Four rounds have passed at the Red October building in Moscow. Hikaru Nakamura is the first sole leader of the event. He got his third straight victory today over Fabiano Caruana to consolidate his position at the top of the standings. The rest of the games in the fourth round finished in draws. Shakhriyar Mamedyarov and Boris Gelfand share second place half a point behind the American. The Russian representatives are not having a very good run at this event.
The only decisive game of the round saw Nakamura use the black pieces to put down Fabiano Caruana in 39 moves. Precisely these two young players have been showing steady progress in the last couple of years. The Italian is now fourth on the live ratings list, while Nakamura is right behind him on the fifth spot. Coincidentally, both of them played in the last two legs of the Grand Prix, drawing in both occasions.
The game was a Najdorf where white’s play did not give him any advantage out of the opening. In a dynamically balanced position, Caruana started to look for some edge on the kingside, however, his knight remained out of play on a5. Nakamura concentrated his forces on the side that had more action going and ended up creating enough mating threats with his heavy pieces to push the Italian towards resignation.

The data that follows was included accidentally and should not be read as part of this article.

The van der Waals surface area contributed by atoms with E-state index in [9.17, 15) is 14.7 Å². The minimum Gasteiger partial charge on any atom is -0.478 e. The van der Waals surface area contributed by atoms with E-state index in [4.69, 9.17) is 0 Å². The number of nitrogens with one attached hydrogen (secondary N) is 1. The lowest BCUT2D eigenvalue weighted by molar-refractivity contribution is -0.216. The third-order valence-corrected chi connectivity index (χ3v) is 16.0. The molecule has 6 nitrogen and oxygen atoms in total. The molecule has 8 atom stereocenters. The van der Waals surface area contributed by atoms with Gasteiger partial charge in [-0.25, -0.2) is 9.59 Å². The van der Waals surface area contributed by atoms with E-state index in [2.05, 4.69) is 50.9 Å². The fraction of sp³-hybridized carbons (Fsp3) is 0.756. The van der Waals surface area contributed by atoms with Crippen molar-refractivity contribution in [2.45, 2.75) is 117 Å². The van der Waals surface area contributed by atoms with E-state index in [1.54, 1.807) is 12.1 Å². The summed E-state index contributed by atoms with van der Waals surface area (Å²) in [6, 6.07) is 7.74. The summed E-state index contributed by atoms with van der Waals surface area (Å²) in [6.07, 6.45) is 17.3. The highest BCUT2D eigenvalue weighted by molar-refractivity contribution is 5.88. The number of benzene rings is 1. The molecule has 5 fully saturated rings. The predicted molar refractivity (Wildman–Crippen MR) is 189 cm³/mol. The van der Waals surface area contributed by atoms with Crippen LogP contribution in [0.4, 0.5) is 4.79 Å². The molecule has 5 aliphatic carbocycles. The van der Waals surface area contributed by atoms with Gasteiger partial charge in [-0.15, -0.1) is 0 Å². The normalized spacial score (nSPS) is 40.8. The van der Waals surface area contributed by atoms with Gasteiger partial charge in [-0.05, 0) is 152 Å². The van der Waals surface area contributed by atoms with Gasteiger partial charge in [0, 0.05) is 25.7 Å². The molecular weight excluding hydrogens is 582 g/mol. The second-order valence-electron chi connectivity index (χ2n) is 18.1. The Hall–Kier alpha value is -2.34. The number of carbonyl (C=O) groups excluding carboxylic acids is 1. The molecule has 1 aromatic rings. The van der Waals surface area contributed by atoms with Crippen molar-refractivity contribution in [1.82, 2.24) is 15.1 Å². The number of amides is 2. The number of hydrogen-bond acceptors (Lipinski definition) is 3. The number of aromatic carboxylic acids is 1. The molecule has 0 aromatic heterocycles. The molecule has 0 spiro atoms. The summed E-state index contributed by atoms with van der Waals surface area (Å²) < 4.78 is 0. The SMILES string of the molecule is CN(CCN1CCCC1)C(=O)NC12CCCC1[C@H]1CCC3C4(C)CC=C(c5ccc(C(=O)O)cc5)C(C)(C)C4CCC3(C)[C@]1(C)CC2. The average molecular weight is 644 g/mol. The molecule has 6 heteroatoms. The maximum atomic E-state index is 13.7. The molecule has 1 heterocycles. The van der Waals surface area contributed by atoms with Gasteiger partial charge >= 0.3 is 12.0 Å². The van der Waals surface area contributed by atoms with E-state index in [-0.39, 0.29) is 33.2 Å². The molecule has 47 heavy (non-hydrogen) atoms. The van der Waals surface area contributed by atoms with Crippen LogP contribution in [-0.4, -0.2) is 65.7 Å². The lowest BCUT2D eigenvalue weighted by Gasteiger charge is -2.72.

Both players have been showing great fighting spirit; both had four decisive results until now. Let us not forget that Caruana defeated favorite Magnus Carlsen in the third round.
Another interesting Sicilian was seen in the game that faced veterans Viswanathan Anand and Boris Gelfand. The players must have taken a lot of time reviewing their preparation for their World Championship match, and the Israeli proved yet again that he had a very reliable repertoire to neutralize his rival with black.
A very positional struggle took place over the board. Gelfand was not afraid to put his light squared bishop on the not-very-attractive e8 square in order to equalize the position. The world champion tried to create some pressure in a very slightly superior rook endgame, but soon enough it was clear that there were not enough resources to create something threatening. The players signed the peace treaty right after passing the time control.
Shakhriyar Mamedyarov showed very deep preparation with black in his game against Sergey Karjakin. He used the rarely seen Pirc Defense and sacrificed two pawns for activity. At some point, it seemed like the young Russian was going to get enough chances to look for a win in a rook endgame with a far away passed pawn, but the Azerbaijani defended stubbornly and got his half point on move 42.
Russians Alexander Morozevich and Vladimir Kramnik played very creatively in a Berlin Defense. The ex-world champion got an inferior position but managed to get enough counterplay to save the draw. Dmitry Andreikin and Magnus Carlsen also split the point after closing the position completely in 34 moves.
The leader Nakamura will play with white against Andreikin tomorrow, while the very expected duel between Magnus Carlsen and Viswanathan Anand takes place in the next board.
Photos by Eteri Kublashvili
Standings after 4 rounds: